The Top Three Reasons Employees Quit

October 6, 2016 by

reasons employees quitYou have seen it play out time and time again. Someone in the workplace says, “Hey, where is Mary today?” Someone else says, “Oh, she quit.” Or equally as common these days is when Mary just doesn’t show up for work one day. No notification, no resignation letter, and maybe no ID Badge turn in.

The sad fact is that many of these resignations could be avoided by simply studying Exit Survey data and applying solutions to the top three reasons employees quit. While running my HR consulting firm from 1996-2012, we did a lot of research on resignation. It’s interesting that similar studies conducted in 2016 nearly mirror the latest data we gathered in 2011 that is outlined in this blog.


The Top Three Reasons Employees Quit:

1. Job Stress and a Lack of Work/Life Balance (40%)1

Work-related stress is a reality for most employees, but it may be surprising that stress is most prevalent when starting a new job. There are two core reasons for this: poor or non-existant onboarding practices, or the realization that the job or workplace is not as expected. The latter might be referred to as the “post-recruitment surprise,” when new employees realize their expectations for the job and/or organization will not be met. When the workload is heavier than anticipated and work/life balance is compromised from the getgo, many new recruits don’t hesitate to quit immediately. This reality is even more poignant as it relates to attracting, engaging, and retaining Millennials who are “working to live,” as opposed to the Boomers who were “living to work.”

How to prevent this type of turnover:

– During the recruitment process, give the candidate an accurate look into your organizations’: values, beliefs, mission, goals, and culture. Open your Kimono, as I say in my keynote speeches. By doing so, both you and the candidate will see if there is a mismatch between the person and the job.
– Likewise, encourage candidates to openly share their expectations, values, beliefs, and desires.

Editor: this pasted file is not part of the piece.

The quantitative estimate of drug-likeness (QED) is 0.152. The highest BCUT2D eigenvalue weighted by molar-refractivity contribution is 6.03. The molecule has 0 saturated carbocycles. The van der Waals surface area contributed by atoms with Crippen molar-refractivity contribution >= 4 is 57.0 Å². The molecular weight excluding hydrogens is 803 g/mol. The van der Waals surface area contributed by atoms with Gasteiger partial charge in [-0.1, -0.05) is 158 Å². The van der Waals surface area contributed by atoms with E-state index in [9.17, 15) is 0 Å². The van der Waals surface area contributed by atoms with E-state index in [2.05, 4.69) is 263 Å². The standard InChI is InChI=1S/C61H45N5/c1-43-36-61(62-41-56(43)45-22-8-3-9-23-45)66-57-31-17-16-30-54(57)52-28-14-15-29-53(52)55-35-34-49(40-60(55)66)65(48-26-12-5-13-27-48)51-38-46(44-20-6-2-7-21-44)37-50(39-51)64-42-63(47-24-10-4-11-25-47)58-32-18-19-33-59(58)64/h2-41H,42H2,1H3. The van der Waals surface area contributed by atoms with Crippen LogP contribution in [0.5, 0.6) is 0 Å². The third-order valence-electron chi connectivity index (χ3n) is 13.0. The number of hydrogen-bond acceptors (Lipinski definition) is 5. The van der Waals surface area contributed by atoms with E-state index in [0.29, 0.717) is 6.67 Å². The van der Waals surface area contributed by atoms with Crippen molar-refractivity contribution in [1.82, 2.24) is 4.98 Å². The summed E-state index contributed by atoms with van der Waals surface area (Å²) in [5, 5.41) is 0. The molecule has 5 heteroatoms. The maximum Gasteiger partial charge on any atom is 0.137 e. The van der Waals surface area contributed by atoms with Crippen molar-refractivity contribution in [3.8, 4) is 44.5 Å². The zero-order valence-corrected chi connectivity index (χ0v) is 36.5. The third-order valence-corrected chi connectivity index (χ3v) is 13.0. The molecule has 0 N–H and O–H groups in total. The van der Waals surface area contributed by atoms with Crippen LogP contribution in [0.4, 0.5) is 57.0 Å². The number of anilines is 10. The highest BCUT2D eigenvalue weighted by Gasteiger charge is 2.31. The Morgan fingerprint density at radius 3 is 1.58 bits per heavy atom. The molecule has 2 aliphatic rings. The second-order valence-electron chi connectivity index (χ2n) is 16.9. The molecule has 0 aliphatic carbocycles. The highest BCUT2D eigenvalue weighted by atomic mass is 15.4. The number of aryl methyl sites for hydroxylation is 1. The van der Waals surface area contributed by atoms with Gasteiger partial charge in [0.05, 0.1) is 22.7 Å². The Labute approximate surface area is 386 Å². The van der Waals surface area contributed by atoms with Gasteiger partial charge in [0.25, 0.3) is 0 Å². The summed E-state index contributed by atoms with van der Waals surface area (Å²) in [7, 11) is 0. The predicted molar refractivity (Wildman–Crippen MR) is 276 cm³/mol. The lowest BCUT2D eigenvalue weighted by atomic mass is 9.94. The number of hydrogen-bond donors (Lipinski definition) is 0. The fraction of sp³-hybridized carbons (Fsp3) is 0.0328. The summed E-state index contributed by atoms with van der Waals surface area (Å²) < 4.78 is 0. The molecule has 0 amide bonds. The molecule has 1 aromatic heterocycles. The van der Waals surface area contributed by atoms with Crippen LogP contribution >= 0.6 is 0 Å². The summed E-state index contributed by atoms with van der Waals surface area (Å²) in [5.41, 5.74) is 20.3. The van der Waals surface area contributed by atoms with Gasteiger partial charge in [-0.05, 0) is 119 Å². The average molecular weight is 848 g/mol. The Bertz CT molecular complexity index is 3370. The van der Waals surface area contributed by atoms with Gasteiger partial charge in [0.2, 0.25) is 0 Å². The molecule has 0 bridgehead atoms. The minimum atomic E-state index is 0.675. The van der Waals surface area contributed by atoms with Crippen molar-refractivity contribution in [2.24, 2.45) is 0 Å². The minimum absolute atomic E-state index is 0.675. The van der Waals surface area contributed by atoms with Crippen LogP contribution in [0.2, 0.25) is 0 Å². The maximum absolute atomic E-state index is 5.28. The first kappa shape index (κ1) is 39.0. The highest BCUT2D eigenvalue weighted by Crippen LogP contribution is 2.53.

– Clearly establish and document the competencies required to perform each position and job function.
– Ensure there is a good fit between a candidate’s skills and the job requirements by conducting a strong, competency-based selection process.
– Provide an awesome onboarding experience to the candidate. For 8 awesome ideas on onboarding, see my blog post.
– Give new employees information on what to expect on their first day and beyond. Also make it clear as to what you expect from them, sharing how their performance will be managed and measured, as well as your organization’s approach and commitment to learning & development.
– Conduct new hire surveys to discover how the post-recruitment and onboarding processes could be improved upon.


2. Pay (23%)1
Managers should have a solid understanding of where their company’s wage rates are relative to other similar jobs in the community. Bad managers ignore when their employees are receiving sub-par compensation and never “go to bat” for them by fighting for wage increases and/or bonuses. On the flip side, good managers recognize that making salary adjustments to correct pay inequities will prevent the much higher cost that comes with future turnover.

How to prevent this type of turnover:

– Conduct regular and consistent salary surveys to ensure your organization’s wage rates are at or above the market average. If you discover that the wage rates are below market, make adjustments.
– Openly share the results of the salary surveys with managers and employees so they know they are being paid fairly.
– Conduct a thorough review of the wages for each position within your organization, thereby ensuring internal pay equity. If and when you discover wage inequities, correct them.
– Get confidential feedback from the employees about their pay through regular employee surveys.


3. Relationship with Supervisor (17%)1
Although listed as #3 at 17% of the resigning population, this reason is really the most important because supervisors can eliminate job stress and also ensure people are being paid fairly. Here are the three core mistakes managers make that negatively impact how they are viewed as a boss: